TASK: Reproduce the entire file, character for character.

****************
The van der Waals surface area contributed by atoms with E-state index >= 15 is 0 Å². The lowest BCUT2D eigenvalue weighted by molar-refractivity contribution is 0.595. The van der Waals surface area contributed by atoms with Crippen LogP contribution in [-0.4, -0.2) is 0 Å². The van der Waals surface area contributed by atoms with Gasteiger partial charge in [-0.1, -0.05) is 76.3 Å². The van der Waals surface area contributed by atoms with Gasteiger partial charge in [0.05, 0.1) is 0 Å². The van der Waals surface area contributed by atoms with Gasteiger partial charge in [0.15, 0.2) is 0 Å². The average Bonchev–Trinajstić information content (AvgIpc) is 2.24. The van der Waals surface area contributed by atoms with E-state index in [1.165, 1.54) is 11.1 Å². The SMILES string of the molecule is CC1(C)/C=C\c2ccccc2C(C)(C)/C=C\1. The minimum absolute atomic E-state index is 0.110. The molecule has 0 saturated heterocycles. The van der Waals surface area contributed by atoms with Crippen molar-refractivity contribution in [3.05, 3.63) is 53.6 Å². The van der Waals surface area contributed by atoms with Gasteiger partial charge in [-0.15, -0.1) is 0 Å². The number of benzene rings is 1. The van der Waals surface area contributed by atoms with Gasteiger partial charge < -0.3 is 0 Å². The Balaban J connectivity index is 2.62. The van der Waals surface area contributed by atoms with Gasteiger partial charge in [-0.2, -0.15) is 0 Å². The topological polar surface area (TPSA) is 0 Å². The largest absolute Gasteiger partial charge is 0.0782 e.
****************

The van der Waals surface area contributed by atoms with E-state index >= 15 is 0 Å². The lowest BCUT2D eigenvalue weighted by molar-refractivity contribution is 0.595. The van der Waals surface area contributed by atoms with Crippen LogP contribution in [-0.4, -0.2) is 0 Å². The van der Waals surface area contributed by atoms with Gasteiger partial charge in [-0.1, -0.05) is 76.3 Å². The van der Waals surface area contributed by atoms with Gasteiger partial charge in [0.05, 0.1) is 0 Å². The van der Waals surface area contributed by atoms with Gasteiger partial charge in [0.15, 0.2) is 0 Å². The average Bonchev–Trinajstić information content (AvgIpc) is 2.24. The van der Waals surface area contributed by atoms with E-state index in [1.165, 1.54) is 11.1 Å². The SMILES string of the molecule is CC1(C)/C=C\c2ccccc2C(C)(C)/C=C\1. The minimum absolute atomic E-state index is 0.110. The molecule has 0 saturated heterocycles. The van der Waals surface area contributed by atoms with Crippen molar-refractivity contribution in [3.05, 3.63) is 53.6 Å². The van der Waals surface area contributed by atoms with Gasteiger partial charge in [-0.15, -0.1) is 0 Å². The number of benzene rings is 1. The van der Waals surface area contributed by atoms with Gasteiger partial charge < -0.3 is 0 Å². The Balaban J connectivity index is 2.62. The van der Waals surface area contributed by atoms with Gasteiger partial charge in [-0.2, -0.15) is 0 Å². The topological polar surface area (TPSA) is 0 Å². The largest absolute Gasteiger partial charge is 0.0782 e.